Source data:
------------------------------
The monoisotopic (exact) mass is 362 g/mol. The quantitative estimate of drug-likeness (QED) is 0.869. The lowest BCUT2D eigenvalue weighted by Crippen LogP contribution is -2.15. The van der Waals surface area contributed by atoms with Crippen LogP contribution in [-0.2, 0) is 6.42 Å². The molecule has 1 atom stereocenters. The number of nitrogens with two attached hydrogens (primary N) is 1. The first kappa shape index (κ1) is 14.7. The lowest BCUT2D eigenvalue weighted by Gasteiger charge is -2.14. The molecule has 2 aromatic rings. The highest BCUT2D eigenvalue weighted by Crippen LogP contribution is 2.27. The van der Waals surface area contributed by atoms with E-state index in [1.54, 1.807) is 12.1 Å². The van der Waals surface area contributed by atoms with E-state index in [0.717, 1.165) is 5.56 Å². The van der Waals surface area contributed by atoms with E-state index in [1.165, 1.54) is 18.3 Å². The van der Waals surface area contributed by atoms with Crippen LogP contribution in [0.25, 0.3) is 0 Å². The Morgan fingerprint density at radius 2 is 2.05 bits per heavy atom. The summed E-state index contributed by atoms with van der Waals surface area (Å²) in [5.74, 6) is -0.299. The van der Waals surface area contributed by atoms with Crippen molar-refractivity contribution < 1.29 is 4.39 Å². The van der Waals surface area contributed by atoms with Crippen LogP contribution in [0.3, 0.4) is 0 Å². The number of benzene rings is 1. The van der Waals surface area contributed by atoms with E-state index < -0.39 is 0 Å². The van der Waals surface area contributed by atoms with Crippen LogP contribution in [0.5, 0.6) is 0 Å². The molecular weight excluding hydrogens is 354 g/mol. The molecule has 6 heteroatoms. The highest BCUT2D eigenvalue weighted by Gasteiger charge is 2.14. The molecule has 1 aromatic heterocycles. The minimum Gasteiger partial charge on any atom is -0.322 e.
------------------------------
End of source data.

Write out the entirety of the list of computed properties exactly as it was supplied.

The monoisotopic (exact) mass is 362 g/mol. The quantitative estimate of drug-likeness (QED) is 0.869. The lowest BCUT2D eigenvalue weighted by Crippen LogP contribution is -2.15. The van der Waals surface area contributed by atoms with Crippen LogP contribution in [-0.2, 0) is 6.42 Å². The molecule has 1 atom stereocenters. The number of nitrogens with two attached hydrogens (primary N) is 1. The first kappa shape index (κ1) is 14.7. The lowest BCUT2D eigenvalue weighted by Gasteiger charge is -2.14. The molecule has 2 aromatic rings. The highest BCUT2D eigenvalue weighted by Crippen LogP contribution is 2.27. The van der Waals surface area contributed by atoms with E-state index in [1.54, 1.807) is 12.1 Å². The van der Waals surface area contributed by atoms with E-state index in [0.717, 1.165) is 5.56 Å². The van der Waals surface area contributed by atoms with E-state index in [1.165, 1.54) is 18.3 Å². The van der Waals surface area contributed by atoms with Crippen LogP contribution in [0.25, 0.3) is 0 Å². The Morgan fingerprint density at radius 2 is 2.05 bits per heavy atom. The summed E-state index contributed by atoms with van der Waals surface area (Å²) in [5.74, 6) is -0.299. The van der Waals surface area contributed by atoms with Crippen molar-refractivity contribution < 1.29 is 4.39 Å². The van der Waals surface area contributed by atoms with Crippen LogP contribution in [0.3, 0.4) is 0 Å². The number of benzene rings is 1. The van der Waals surface area contributed by atoms with E-state index < -0.39 is 0 Å². The van der Waals surface area contributed by atoms with Crippen LogP contribution in [0.5, 0.6) is 0 Å². The molecular weight excluding hydrogens is 354 g/mol. The molecule has 6 heteroatoms. The highest BCUT2D eigenvalue weighted by Gasteiger charge is 2.14. The molecule has 1 aromatic heterocycles. The minimum Gasteiger partial charge on any atom is -0.322 e.